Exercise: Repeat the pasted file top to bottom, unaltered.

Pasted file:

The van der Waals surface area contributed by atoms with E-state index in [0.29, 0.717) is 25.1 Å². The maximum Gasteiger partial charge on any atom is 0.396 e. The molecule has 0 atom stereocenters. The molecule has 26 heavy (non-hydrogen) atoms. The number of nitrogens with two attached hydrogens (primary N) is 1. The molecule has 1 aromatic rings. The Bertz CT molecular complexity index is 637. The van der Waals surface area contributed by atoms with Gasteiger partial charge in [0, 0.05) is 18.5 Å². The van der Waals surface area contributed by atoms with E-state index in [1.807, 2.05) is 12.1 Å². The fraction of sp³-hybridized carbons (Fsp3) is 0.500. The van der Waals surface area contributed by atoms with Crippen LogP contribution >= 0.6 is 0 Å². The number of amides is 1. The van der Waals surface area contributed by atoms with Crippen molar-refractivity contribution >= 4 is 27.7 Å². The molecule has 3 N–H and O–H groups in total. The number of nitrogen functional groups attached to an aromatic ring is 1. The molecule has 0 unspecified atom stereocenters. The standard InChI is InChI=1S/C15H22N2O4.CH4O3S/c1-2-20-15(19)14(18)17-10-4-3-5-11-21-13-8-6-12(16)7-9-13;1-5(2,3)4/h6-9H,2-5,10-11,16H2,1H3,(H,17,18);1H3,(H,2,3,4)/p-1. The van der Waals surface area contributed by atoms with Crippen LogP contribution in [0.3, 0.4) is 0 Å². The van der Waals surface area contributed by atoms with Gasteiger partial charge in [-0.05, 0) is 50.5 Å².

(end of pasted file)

The van der Waals surface area contributed by atoms with E-state index in [0.29, 0.717) is 25.1 Å². The maximum Gasteiger partial charge on any atom is 0.396 e. The molecule has 0 atom stereocenters. The molecule has 26 heavy (non-hydrogen) atoms. The number of nitrogens with two attached hydrogens (primary N) is 1. The molecule has 1 aromatic rings. The Bertz CT molecular complexity index is 637. The van der Waals surface area contributed by atoms with Gasteiger partial charge in [0, 0.05) is 18.5 Å². The van der Waals surface area contributed by atoms with E-state index in [1.807, 2.05) is 12.1 Å². The fraction of sp³-hybridized carbons (Fsp3) is 0.500. The van der Waals surface area contributed by atoms with Crippen LogP contribution >= 0.6 is 0 Å². The number of amides is 1. The van der Waals surface area contributed by atoms with Crippen molar-refractivity contribution >= 4 is 27.7 Å². The molecule has 3 N–H and O–H groups in total. The number of nitrogen functional groups attached to an aromatic ring is 1. The molecule has 0 unspecified atom stereocenters. The standard InChI is InChI=1S/C15H22N2O4.CH4O3S/c1-2-20-15(19)14(18)17-10-4-3-5-11-21-13-8-6-12(16)7-9-13;1-5(2,3)4/h6-9H,2-5,10-11,16H2,1H3,(H,17,18);1H3,(H,2,3,4)/p-1. The van der Waals surface area contributed by atoms with Crippen LogP contribution in [0.3, 0.4) is 0 Å². The van der Waals surface area contributed by atoms with Gasteiger partial charge in [-0.05, 0) is 50.5 Å².